- Predicts full-year profit will rise 16% from last year
- Hitachi expanding overseas; benefits from higher rail travel
Hitachi Ltd., Japan’s second-largest manufacturer, predicted a 16 percent jump in annual profit helped by demand for trains and automotive parts. The forecasts missed estimates.
Net income may rise to 200 billion yen ($1.8 billion) in the year ending March, the Tokyo-based company said in a statement Friday, lagging behind the 286 billion yen average estimate of analysts. Sales forecast of 9 trillion yen also lagged behind the 10 trillion yen estimate.
Hitachi, which bought Finmeccanica SpA’s rail business last year, is expanding overseas and is benefiting from increasing demand for travel by train -- a segment also targeted by its Chinese rival CRRC Corp. Hitachi, whose businesses include power plant turbines, bullet trains and elevators, is spending $2.8 billion over the next three years on the Internet of Things to boost sales by offering extra services and increased efficiency.
The trainmaker said the sale of shares in its leasing unit will probably reduce the revenue it books from the company by 490 billion yen this fiscal year, according to a statement Friday. Mitsubishi UFJ Financial Group Inc., Japan’s biggest bank, and its leasing unit announced Friday that they would buy a total of 27.2 percent of Hitachi Capital Corp. from its parent.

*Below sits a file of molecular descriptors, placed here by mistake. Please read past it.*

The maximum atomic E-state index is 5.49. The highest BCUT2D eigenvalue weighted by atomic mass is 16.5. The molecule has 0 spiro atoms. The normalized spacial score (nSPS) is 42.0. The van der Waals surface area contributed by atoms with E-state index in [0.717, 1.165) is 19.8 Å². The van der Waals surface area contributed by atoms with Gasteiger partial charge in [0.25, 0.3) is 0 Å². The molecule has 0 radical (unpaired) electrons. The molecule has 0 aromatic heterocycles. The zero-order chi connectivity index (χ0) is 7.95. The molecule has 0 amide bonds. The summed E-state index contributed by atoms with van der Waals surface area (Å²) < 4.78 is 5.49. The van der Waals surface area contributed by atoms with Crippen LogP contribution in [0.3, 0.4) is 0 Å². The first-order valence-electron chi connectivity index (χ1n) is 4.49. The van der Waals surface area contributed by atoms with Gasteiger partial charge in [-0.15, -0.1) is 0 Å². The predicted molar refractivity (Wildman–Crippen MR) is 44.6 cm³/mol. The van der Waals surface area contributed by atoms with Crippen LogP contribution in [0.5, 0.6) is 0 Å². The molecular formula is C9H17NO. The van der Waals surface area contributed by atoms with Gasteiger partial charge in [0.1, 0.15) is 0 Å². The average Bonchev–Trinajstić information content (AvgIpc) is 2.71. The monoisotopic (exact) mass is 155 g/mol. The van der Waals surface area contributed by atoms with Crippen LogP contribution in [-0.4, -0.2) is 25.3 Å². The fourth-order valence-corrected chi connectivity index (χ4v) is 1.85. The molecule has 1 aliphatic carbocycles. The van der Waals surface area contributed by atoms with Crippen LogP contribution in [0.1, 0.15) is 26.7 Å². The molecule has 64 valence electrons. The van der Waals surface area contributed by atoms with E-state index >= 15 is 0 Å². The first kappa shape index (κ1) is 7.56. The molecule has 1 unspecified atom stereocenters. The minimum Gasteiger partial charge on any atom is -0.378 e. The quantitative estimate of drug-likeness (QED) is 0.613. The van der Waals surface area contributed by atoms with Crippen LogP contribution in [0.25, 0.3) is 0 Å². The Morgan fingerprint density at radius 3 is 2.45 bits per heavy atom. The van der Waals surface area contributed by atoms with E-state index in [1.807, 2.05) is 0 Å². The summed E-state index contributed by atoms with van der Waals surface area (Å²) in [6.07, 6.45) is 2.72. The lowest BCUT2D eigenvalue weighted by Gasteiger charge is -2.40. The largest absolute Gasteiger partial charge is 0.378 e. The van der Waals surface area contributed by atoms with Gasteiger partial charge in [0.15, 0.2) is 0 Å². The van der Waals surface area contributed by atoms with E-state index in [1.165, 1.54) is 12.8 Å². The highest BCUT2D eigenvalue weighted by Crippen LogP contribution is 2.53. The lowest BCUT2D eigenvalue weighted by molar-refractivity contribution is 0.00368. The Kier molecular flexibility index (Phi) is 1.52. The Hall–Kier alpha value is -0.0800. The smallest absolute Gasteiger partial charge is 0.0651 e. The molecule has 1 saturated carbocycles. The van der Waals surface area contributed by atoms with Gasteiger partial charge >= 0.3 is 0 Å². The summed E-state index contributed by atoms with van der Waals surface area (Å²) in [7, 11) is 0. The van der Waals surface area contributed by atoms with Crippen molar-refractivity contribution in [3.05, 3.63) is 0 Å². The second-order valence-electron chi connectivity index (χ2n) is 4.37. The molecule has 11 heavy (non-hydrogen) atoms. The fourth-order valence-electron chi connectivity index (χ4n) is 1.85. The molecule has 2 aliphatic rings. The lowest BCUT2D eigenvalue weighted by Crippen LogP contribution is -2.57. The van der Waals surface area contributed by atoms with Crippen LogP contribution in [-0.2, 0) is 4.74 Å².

Hitachi’s shares fell 1.8 percent to 476.1 yen as of the close of trading in Tokyo. The stock is down 30 percent this year, compared with a 14 percent decline in the Nikkei 225 Stock Average.
Chief Executive Officer Toshiaki Higashihara said last month he is increasing the company’s focus on use of digital technology to help boost sales in its car parts, train and energy businesses while spinning off non-core units. Hitachi will also consider buying companies, he said.
Hitachi agreed in March to a tie-up with Sagawa Express Co. in the logistics business and in October merged its air-conditioning unit with Johnson Controls Inc. The company previously combined its energy-equipment business with that of Mitsubishi Heavy Industries Ltd.
Hitachi also is expanding its rail business, opening its first U.S. plant to build Metrorail vehicles for the Miami area. The company wants to bid for the second stage of the high-speed rail network in the U.K., said Higashihara, who took the helm April 1.